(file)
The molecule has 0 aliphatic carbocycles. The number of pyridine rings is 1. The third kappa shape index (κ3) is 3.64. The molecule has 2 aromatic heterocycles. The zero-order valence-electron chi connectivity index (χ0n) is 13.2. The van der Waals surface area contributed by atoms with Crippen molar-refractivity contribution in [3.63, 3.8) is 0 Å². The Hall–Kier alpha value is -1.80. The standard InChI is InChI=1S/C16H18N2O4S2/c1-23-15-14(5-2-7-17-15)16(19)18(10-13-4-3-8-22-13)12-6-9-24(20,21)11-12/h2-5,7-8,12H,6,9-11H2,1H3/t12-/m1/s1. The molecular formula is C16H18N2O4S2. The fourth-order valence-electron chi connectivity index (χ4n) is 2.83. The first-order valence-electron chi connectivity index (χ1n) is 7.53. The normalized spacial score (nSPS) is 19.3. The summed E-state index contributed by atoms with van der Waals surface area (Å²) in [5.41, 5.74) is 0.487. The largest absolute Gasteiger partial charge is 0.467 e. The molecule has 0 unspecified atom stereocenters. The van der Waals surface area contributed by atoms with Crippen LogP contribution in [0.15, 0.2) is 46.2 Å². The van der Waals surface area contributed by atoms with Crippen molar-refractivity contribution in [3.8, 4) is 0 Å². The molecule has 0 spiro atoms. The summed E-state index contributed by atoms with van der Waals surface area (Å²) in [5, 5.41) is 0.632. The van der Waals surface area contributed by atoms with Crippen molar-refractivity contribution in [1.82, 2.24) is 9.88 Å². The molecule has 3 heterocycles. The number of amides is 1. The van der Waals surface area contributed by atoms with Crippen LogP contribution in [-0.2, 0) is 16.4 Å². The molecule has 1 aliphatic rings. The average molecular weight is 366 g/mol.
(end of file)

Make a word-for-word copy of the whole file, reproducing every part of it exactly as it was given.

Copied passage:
The molecule has 0 aliphatic carbocycles. The number of pyridine rings is 1. The third kappa shape index (κ3) is 3.64. The molecule has 2 aromatic heterocycles. The zero-order valence-electron chi connectivity index (χ0n) is 13.2. The van der Waals surface area contributed by atoms with Crippen molar-refractivity contribution in [3.63, 3.8) is 0 Å². The Hall–Kier alpha value is -1.80. The standard InChI is InChI=1S/C16H18N2O4S2/c1-23-15-14(5-2-7-17-15)16(19)18(10-13-4-3-8-22-13)12-6-9-24(20,21)11-12/h2-5,7-8,12H,6,9-11H2,1H3/t12-/m1/s1. The molecular formula is C16H18N2O4S2. The fourth-order valence-electron chi connectivity index (χ4n) is 2.83. The first-order valence-electron chi connectivity index (χ1n) is 7.53. The normalized spacial score (nSPS) is 19.3. The summed E-state index contributed by atoms with van der Waals surface area (Å²) in [5.41, 5.74) is 0.487. The largest absolute Gasteiger partial charge is 0.467 e. The molecule has 0 unspecified atom stereocenters. The van der Waals surface area contributed by atoms with Crippen LogP contribution in [0.15, 0.2) is 46.2 Å². The van der Waals surface area contributed by atoms with Crippen molar-refractivity contribution in [3.8, 4) is 0 Å². The molecule has 0 spiro atoms. The summed E-state index contributed by atoms with van der Waals surface area (Å²) in [5, 5.41) is 0.632. The van der Waals surface area contributed by atoms with Crippen molar-refractivity contribution in [1.82, 2.24) is 9.88 Å². The molecule has 3 heterocycles. The number of amides is 1. The van der Waals surface area contributed by atoms with Crippen LogP contribution in [-0.2, 0) is 16.4 Å². The molecule has 1 aliphatic rings. The average molecular weight is 366 g/mol.